We understand that if you are unmarried and your relationship breaks down you may be confused about the best way forward.
Our service, which is delivered by highly skilled lawyers, is based upon an informal and empathetic approach. We will be supportive and non-judgemental in our dealings with you.
Whether your relationship is a long-term intimate one, or simply a short-term living together arrangement, the law gives you no special rights. We will work hard to understand your individual circumstances, and offer advice that is most suitable to enable your wishes. We will consider the personal issues that you have, alongside legal concerns.
We can help you in drawing up a cohabitation agreement which will set out your entitlement to property owned jointly or solely between you both as an unmarried couple.
We know that unmarried couples can often experience difficulties in resolving issues relating to jointly owned property when the relationship breaks down.
We can also help you in advising your entitlement where a cohabitation agreement has not already been entered into.
Additionally, we can also help you with any issues regarding children of the relationship, as the law does not distinguish between married and unmarried couples.
So, if you are living together, and thinking about a separation or cohabitation agreement, we are specialists and we can help you.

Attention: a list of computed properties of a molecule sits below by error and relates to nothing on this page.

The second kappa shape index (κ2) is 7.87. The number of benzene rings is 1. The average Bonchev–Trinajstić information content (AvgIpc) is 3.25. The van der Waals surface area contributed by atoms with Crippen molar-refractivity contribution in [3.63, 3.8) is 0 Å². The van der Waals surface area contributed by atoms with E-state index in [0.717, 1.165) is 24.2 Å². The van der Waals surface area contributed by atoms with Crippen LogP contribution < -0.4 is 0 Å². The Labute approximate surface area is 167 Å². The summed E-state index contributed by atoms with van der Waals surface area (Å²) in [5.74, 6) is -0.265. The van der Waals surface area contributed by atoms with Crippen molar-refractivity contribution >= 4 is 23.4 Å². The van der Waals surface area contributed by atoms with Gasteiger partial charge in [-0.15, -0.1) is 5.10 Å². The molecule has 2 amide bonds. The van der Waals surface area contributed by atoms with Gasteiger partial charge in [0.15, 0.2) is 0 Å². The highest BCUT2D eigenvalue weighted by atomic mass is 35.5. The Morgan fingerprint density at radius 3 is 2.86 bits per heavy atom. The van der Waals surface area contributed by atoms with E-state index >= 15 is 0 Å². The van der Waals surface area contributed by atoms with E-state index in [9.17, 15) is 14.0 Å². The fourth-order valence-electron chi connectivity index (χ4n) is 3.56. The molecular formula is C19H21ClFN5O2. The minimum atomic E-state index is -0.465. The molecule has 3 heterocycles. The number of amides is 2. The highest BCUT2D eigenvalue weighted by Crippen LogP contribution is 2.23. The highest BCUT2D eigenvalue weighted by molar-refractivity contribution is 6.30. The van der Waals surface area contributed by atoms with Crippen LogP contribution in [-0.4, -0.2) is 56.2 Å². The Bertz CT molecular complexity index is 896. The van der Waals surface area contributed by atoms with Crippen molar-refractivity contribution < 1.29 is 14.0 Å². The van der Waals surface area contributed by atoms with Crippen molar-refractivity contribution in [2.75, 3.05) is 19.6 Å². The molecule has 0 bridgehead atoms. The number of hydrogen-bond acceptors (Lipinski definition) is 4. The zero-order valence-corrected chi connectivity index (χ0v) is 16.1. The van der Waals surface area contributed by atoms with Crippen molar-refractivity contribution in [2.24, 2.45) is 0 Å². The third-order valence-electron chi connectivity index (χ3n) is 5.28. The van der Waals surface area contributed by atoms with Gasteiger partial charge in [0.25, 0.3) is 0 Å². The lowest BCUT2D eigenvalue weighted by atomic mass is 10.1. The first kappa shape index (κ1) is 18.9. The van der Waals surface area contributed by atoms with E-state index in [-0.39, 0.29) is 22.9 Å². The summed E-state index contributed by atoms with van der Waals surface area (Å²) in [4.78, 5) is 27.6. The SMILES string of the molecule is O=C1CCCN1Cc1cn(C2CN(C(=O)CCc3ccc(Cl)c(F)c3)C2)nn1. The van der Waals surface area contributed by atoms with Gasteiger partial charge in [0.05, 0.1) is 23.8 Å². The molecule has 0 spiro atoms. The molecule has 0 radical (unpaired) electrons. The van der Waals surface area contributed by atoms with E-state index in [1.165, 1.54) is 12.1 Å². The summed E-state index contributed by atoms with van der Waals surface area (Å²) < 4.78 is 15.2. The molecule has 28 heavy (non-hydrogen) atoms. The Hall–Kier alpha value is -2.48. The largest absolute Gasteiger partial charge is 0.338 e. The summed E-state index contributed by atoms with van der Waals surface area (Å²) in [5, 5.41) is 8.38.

Need some advice out of hours?
Our offices are staffed Monday - Friday, from 9am-5pm. However, if you need to talk to someone between 8am-10pm, 7 days a week, please call any of our office telephone numbers. We will be happy to help.
We understand that finding a solicitor that you feel understands your own specific situation can be a daunting task. So, you can book a free consultation with us here.
We have also created a series of fixed-price consultation meetings with a full ‘no questions asked’ money-back guarantee promise.
We know that for most couples discussing and sorting out their finances can be one of the most challenging elements of a divorce.
We understand that if you are thinking about a divorce or separation, the welfare of your children is likely to be one of your biggest concerns.
We understand that when relationships break down, life can become difficult. We know that thinking about a separation can be very upsetting and disruptive.
If you are experiencing domestic violence or abuse, we understand that you will be upset, and might find it difficult to discuss what is happening to you.
We understand that collaborative law is a fundamentally different approach to dealing with relationship problems and breakdown.